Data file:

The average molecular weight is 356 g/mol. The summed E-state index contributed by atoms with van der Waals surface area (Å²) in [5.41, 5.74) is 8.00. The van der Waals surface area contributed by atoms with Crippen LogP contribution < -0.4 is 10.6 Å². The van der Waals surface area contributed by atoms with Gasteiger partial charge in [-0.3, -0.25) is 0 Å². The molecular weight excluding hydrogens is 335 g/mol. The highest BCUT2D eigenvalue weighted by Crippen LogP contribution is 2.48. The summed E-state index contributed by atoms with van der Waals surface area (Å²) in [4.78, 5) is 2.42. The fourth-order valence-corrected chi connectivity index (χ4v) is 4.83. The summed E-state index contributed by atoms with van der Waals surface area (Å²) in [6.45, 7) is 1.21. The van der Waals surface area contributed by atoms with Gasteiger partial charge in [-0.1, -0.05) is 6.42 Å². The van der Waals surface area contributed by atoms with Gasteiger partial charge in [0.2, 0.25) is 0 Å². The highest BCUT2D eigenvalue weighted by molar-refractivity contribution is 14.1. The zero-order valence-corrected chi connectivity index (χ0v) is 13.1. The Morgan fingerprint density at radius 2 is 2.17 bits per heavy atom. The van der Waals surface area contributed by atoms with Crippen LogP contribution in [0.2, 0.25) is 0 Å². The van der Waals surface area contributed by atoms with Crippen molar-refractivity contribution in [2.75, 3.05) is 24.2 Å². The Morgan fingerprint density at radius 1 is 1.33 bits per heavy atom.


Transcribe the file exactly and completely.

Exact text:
The average molecular weight is 356 g/mol. The summed E-state index contributed by atoms with van der Waals surface area (Å²) in [5.41, 5.74) is 8.00. The van der Waals surface area contributed by atoms with Crippen LogP contribution < -0.4 is 10.6 Å². The van der Waals surface area contributed by atoms with Gasteiger partial charge in [-0.3, -0.25) is 0 Å². The molecular weight excluding hydrogens is 335 g/mol. The highest BCUT2D eigenvalue weighted by Crippen LogP contribution is 2.48. The summed E-state index contributed by atoms with van der Waals surface area (Å²) in [4.78, 5) is 2.42. The fourth-order valence-corrected chi connectivity index (χ4v) is 4.83. The summed E-state index contributed by atoms with van der Waals surface area (Å²) in [6.45, 7) is 1.21. The van der Waals surface area contributed by atoms with Gasteiger partial charge in [-0.1, -0.05) is 6.42 Å². The van der Waals surface area contributed by atoms with Gasteiger partial charge in [0.2, 0.25) is 0 Å². The highest BCUT2D eigenvalue weighted by molar-refractivity contribution is 14.1. The zero-order valence-corrected chi connectivity index (χ0v) is 13.1. The Morgan fingerprint density at radius 2 is 2.17 bits per heavy atom. The van der Waals surface area contributed by atoms with Crippen LogP contribution in [0.2, 0.25) is 0 Å². The van der Waals surface area contributed by atoms with Crippen molar-refractivity contribution in [2.75, 3.05) is 24.2 Å². The Morgan fingerprint density at radius 1 is 1.33 bits per heavy atom.